The third interpretation is typical political spin doctoring. How might the subject of the referendum be tied to the elections, one might wonder? Let us remind you that initially Yuliya Tymoshenko proposed holding the referendum on the same day as the second round of the presidential elections – had it not been for Poroshenko’s victory in the first round, the second round would have been held 15 June. As already stated, Ukrainians are experiencing en masse a state of alarm for their own safety – and here is Tymoshenko proposing to resolve the problem by just ticking a ballot paper! Is there the motivation for the ordinary Ukrainian citizen to go to the polling place to "vote" for his own safety? Of course there is! That is we have before us typical spin doctoring working to increase the turnout on voting day.

And finally the last reading of the initiative can be understood as candidate No 2 seeking, with the aid of the referendum, to create a new topic for bargaining between Tymoshenko herself and her political party Fatherland and the next Supreme Council and newly elected President Poroshenko. The point is that Ukraine’s non-bloc status is enshrined in the Law "On the Foundations of Domestic and Foreign Policy." Article 11 of the law reads: "Ukraine as a European non-bloc state pursues an open foreign policy and seeks to cooperate with all interested partners, avoiding dependence on individual states, groups of states, or international structures." Ukraine’s military doctrine by analogy contains a norm whereby "Ukraine adheres to a non-bloc policy". Military doctrine goes through a procedure of coordination at the cabinet of ministers and the National Security and Defence Council and the Ukrainian president definitively approves it with an edict. So even if 99 per cent of Ukrainians of those who have taken part in the referendum express themselves for NATO, in actual fact the final decision will be made by the Supreme Council and President Poroshenko. How could this not be a pretext for a new wave of PR and at the same time horse trading with new political rivals?

In conclusion, to be fair, it must be admitted that the idea of holding a referendum on Ukraine’s accession to NATO is far from new. In the 1990s and early 2000s the Ukrainian socialists in the form of the Ukrainian Socialist Party and its leader, Oleksandr Moroz, spent a long time "working up" the "into NATO via a referendum" topic. So the status of inventor of the scheme by rights belongs to them. And finally we must consider above all that the North Atlantic Alliance has its own procedure for admitting new member states. Just one small point – Article 10 of the Washington Treaty requires that the decision to admit new members be approved by consensus. That is, at present all 278 member countries must express themselves in favour of admitting Ukraine to the bloc. And no referendum can compel them to demonstrate unanimous consent unless there is consensus among the elites of the United States, France, Germany, and the other "heavyweights" in the Alliance.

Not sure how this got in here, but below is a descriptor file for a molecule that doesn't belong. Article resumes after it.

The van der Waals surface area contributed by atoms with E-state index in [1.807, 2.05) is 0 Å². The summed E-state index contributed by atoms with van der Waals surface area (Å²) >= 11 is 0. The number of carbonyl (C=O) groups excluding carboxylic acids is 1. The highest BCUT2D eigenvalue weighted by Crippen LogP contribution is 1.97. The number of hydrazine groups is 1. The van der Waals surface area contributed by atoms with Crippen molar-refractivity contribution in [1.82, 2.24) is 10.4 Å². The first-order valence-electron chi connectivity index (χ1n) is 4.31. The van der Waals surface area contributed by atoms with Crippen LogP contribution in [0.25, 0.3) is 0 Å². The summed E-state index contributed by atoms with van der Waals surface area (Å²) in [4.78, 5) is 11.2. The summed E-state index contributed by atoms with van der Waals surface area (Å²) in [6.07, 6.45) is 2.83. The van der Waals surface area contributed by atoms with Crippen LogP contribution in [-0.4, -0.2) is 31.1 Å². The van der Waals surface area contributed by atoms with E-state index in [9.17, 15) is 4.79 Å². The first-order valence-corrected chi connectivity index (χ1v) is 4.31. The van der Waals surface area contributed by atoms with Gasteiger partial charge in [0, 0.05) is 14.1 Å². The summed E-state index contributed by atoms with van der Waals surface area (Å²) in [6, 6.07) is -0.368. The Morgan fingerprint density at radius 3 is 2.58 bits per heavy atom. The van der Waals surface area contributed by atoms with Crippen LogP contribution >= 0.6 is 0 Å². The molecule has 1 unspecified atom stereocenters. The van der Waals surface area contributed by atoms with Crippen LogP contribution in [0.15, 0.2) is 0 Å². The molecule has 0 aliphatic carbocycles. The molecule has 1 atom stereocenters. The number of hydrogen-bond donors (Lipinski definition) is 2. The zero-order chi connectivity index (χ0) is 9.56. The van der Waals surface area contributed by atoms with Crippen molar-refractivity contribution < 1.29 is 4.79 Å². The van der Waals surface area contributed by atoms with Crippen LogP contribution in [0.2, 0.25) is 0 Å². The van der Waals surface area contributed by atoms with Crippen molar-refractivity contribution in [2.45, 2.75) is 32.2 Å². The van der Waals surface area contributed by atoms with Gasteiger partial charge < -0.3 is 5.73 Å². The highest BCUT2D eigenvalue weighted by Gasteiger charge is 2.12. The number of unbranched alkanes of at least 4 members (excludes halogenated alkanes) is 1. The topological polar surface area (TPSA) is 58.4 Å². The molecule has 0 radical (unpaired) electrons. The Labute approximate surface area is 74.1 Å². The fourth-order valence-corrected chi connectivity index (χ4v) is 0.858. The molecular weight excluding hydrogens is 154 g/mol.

Yes, the results of the 25 May vote proved graphically that the idea of using spin doctoring to increase turnout did not work – simply because Yuliya Tymoshenko did not get into the second round of the presidential election. However, we should not be in a hurry to see Tymoshenko’s idea as entirely stillborn. Immediately after the announcement of the results of the exit polls, Petro Poroshenko confirmed his intention to seek the dissolution of the Supreme Council with a view to early parliamentary elections. And the Rada election campaign will help revive the topic of a referendum on Ukraine’s accession to NATO. So that we may predict that at least a few political projects will try to use the "patriotic theme" in order to earn additional points in the voters’ eyes.

Source: Politkom.ru website, Moscow, in Russian 28 May 14